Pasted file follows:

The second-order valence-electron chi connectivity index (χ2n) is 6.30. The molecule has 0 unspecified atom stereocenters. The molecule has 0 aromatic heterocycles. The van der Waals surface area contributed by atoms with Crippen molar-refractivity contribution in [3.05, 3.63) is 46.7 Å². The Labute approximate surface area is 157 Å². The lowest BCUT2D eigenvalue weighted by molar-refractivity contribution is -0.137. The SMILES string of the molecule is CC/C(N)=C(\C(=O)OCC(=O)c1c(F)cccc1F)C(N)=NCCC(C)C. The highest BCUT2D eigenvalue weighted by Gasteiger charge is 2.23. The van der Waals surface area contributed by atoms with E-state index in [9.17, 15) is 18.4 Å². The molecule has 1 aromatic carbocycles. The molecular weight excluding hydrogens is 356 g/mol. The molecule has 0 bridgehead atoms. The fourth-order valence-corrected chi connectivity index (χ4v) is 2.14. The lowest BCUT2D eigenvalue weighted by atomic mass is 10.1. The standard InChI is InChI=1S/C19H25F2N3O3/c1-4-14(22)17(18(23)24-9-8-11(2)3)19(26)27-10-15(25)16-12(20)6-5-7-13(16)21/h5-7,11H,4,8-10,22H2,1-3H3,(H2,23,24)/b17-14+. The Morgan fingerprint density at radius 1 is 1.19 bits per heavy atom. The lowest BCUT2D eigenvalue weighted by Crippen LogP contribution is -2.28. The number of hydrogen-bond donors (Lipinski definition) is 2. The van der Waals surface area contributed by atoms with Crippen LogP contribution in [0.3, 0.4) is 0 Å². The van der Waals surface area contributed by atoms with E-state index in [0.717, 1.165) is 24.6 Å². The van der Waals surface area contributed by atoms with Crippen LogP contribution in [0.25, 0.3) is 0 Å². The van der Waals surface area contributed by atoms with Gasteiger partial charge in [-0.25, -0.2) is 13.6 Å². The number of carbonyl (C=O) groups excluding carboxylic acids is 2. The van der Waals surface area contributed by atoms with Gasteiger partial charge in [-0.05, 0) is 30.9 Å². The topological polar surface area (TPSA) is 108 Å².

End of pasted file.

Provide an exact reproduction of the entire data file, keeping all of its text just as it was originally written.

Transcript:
The second-order valence-electron chi connectivity index (χ2n) is 6.30. The molecule has 0 unspecified atom stereocenters. The molecule has 0 aromatic heterocycles. The van der Waals surface area contributed by atoms with Crippen molar-refractivity contribution in [3.05, 3.63) is 46.7 Å². The Labute approximate surface area is 157 Å². The lowest BCUT2D eigenvalue weighted by molar-refractivity contribution is -0.137. The SMILES string of the molecule is CC/C(N)=C(\C(=O)OCC(=O)c1c(F)cccc1F)C(N)=NCCC(C)C. The highest BCUT2D eigenvalue weighted by Gasteiger charge is 2.23. The van der Waals surface area contributed by atoms with E-state index in [9.17, 15) is 18.4 Å². The molecule has 1 aromatic carbocycles. The molecular weight excluding hydrogens is 356 g/mol. The molecule has 0 bridgehead atoms. The fourth-order valence-corrected chi connectivity index (χ4v) is 2.14. The lowest BCUT2D eigenvalue weighted by atomic mass is 10.1. The standard InChI is InChI=1S/C19H25F2N3O3/c1-4-14(22)17(18(23)24-9-8-11(2)3)19(26)27-10-15(25)16-12(20)6-5-7-13(16)21/h5-7,11H,4,8-10,22H2,1-3H3,(H2,23,24)/b17-14+. The Morgan fingerprint density at radius 1 is 1.19 bits per heavy atom. The lowest BCUT2D eigenvalue weighted by Crippen LogP contribution is -2.28. The number of hydrogen-bond donors (Lipinski definition) is 2. The van der Waals surface area contributed by atoms with Crippen LogP contribution in [0.3, 0.4) is 0 Å². The van der Waals surface area contributed by atoms with E-state index in [0.717, 1.165) is 24.6 Å². The van der Waals surface area contributed by atoms with Crippen LogP contribution in [0.25, 0.3) is 0 Å². The van der Waals surface area contributed by atoms with Gasteiger partial charge in [-0.25, -0.2) is 13.6 Å². The number of carbonyl (C=O) groups excluding carboxylic acids is 2. The van der Waals surface area contributed by atoms with Gasteiger partial charge in [-0.05, 0) is 30.9 Å². The topological polar surface area (TPSA) is 108 Å².